Monday, June 26, 2006

I Survived!

Detailed Race Report--San Diego International Triathlon
Pre-Race Prep:
Alarm went off at 4:00 am, only 5.5 hours after going to sleep. Adrenaline began pumping right away. Had no difficulty getting out of bed and even actually slept well the night before. Jumped in the shower to try and wake up. Must not have worked because it took me 15 minutes of fooling with my contacts before I realized I was putting 2 contacts in the same eye. Hmmm. That could be a problem.
Got to the race site in plenty of time. Felt relatively at ease since bike was already set up in transition area. Plus, I had memorized every intimate detail of the transition area, course, and lay-out the day before, which helped immensely. I had diagrams mapped out and lists and schedules. I had driven the bike course and measured the distances of every turn and hill. I had studied them and practiced mental imagery, picturing everything in my head. I knew everything by heart:
"Pink towel on bike. All the way in back on left by water, 2nd row of my wave, by "No Parking" sign. If reach blue trash can, have gone 2 rows too far. Swim course was 6 buoys on right shoulder going out, turn, swim 50m, 5 buoys on right coming back, last buoy on left as turn towards shore (mentally altered this to 4 buoys out and 3 back on race-day since race organizers diagrammed more buoys than they set out. Boo!). Bike course was a hard left turn, 1 mile straight, left turn, 0.2 miles, right turn, 0.2 miles left turn, immediate right turn, 1.2 miles up worst hill on course, left turn, rolling hills 6 miles, turn-around, 3 miles, turn-around, 3 miles-turn around, then back." And so on...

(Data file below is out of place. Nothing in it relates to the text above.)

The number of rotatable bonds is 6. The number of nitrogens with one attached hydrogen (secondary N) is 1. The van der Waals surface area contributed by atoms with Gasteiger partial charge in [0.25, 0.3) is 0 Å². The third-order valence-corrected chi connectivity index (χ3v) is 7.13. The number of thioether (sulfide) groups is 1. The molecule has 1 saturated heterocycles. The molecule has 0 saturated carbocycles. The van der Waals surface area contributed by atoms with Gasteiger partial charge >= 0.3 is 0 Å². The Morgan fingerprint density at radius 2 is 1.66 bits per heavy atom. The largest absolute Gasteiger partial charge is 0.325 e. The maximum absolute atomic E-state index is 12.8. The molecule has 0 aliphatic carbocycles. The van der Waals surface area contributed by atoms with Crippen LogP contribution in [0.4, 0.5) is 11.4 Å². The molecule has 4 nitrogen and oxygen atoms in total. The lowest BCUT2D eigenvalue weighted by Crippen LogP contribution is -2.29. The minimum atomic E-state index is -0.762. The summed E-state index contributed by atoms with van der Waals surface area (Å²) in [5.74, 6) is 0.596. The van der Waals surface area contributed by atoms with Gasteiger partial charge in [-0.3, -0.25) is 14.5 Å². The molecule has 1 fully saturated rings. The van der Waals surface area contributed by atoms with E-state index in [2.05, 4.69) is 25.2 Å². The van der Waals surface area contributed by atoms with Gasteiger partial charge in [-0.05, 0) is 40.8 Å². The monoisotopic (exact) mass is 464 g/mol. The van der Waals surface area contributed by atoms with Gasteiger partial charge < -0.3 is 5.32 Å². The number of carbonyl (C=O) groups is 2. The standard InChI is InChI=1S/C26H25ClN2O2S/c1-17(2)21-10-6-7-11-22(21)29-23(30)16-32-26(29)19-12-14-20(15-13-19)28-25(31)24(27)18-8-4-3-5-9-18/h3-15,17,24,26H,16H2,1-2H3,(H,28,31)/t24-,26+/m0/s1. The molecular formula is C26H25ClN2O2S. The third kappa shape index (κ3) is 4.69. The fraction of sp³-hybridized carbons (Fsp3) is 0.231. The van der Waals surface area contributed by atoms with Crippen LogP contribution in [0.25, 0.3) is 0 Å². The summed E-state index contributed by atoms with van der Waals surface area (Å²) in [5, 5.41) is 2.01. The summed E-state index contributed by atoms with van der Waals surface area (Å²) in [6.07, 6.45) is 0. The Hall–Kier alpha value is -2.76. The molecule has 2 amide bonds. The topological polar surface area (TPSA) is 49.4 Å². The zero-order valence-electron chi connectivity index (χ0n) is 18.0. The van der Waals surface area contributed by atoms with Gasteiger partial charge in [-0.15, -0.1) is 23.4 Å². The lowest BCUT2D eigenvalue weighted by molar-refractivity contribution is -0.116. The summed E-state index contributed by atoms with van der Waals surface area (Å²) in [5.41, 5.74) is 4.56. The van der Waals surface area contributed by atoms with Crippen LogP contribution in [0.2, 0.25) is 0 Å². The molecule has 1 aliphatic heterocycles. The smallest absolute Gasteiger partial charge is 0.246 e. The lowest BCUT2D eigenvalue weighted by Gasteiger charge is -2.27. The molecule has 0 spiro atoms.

Needless to say, I was ready. Even though I got to the race site in plenty of time, time flew. Before I knew it, I was in the water, warming up. Ready to go. The water felt good. 68 degrees. Calm. Ear plugs in? Check. Swim cap on? Check. Goggles? Check. Wetsuit? Check. All systems go. At this point, I began to relax. I realized there was nothing more I could do. It was time.
I started out very calmly and found my rhythm. I swam on the outside, preferring to have space rather than get run over. I soon found myself in the back of my wave. "Oh, well. Just go my own pace," I told myself. My rhythm and breathing were even and steady but my shoulders began to get sore very quickly. At 500m, they had begun to ache. I felt like I was swimming through molasses. Was there a current? The guys on the boat had said something about starting upstream. That confused me. The water looked so calm. "Just keep swimming," I sang to myself in Finding Nemo fashion. I began breathing on my left side to alleviate the ache in my shoulders. Aaah. Much better. Unfortunately, since I was not swimming in a crowd like usual, I had to rely on sighting the buoys to swim straight, which I still don't trust myself to do. Since the buoys were on my right, I kept having to switch sides to make sure I was on course. Outcome? I stayed on course but probably sighted too much out of anxiety.
Turned at the yellow buoys. Finally. That took a long time. Okay. Halfway done. I could see little fishies and saltwater grass growing underneath. Cool. The fast swimmers in the wave behind me surged ahead, knocking me aside very aggressively. No worries. Just keep swimming. Sighting became very challenging as the sun came out from behind the clouds, blinding me as I looked right. Sore shoulders. No matter. Only need them for the swim. Finally, I reached the yellow buoy and turned left. Wow. That last buoy came up fast! I hit sand once. Twice. Three times. Stood up and groggily ran onto the shore.